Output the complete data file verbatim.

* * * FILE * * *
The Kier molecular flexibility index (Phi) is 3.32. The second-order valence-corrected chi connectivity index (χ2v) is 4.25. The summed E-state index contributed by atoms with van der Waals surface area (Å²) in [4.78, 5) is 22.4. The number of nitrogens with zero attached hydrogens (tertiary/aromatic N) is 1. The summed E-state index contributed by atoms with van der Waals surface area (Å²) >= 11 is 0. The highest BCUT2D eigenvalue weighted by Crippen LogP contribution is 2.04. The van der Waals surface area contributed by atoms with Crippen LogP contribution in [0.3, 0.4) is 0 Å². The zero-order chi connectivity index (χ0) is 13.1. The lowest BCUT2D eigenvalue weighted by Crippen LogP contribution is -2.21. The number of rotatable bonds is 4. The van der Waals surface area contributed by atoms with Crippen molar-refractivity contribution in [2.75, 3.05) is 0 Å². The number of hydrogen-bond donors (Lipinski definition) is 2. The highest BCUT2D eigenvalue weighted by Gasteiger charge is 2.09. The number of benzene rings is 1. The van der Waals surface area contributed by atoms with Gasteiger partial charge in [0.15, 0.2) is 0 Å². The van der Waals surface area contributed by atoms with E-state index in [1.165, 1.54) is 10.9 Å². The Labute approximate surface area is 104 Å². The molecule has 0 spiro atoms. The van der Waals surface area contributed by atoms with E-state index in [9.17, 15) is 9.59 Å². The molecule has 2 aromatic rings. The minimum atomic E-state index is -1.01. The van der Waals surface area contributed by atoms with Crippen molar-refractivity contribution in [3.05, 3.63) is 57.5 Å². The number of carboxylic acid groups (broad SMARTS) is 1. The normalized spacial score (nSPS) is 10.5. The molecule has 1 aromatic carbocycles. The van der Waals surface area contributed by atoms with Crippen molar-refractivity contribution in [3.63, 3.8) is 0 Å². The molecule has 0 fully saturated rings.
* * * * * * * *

The Kier molecular flexibility index (Phi) is 3.32. The second-order valence-corrected chi connectivity index (χ2v) is 4.25. The summed E-state index contributed by atoms with van der Waals surface area (Å²) in [4.78, 5) is 22.4. The number of nitrogens with zero attached hydrogens (tertiary/aromatic N) is 1. The summed E-state index contributed by atoms with van der Waals surface area (Å²) >= 11 is 0. The highest BCUT2D eigenvalue weighted by Crippen LogP contribution is 2.04. The van der Waals surface area contributed by atoms with Crippen LogP contribution in [0.3, 0.4) is 0 Å². The zero-order chi connectivity index (χ0) is 13.1. The lowest BCUT2D eigenvalue weighted by Crippen LogP contribution is -2.21. The number of rotatable bonds is 4. The van der Waals surface area contributed by atoms with Crippen molar-refractivity contribution in [2.75, 3.05) is 0 Å². The number of hydrogen-bond donors (Lipinski definition) is 2. The highest BCUT2D eigenvalue weighted by Gasteiger charge is 2.09. The number of benzene rings is 1. The van der Waals surface area contributed by atoms with Gasteiger partial charge in [0.15, 0.2) is 0 Å². The van der Waals surface area contributed by atoms with E-state index in [1.165, 1.54) is 10.9 Å². The Labute approximate surface area is 104 Å². The molecule has 0 spiro atoms. The van der Waals surface area contributed by atoms with E-state index in [9.17, 15) is 9.59 Å². The molecule has 2 aromatic rings. The minimum atomic E-state index is -1.01. The van der Waals surface area contributed by atoms with Crippen molar-refractivity contribution in [3.05, 3.63) is 57.5 Å². The number of carboxylic acid groups (broad SMARTS) is 1. The normalized spacial score (nSPS) is 10.5. The molecule has 1 aromatic carbocycles. The van der Waals surface area contributed by atoms with Crippen molar-refractivity contribution in [3.63, 3.8) is 0 Å². The molecule has 0 fully saturated rings.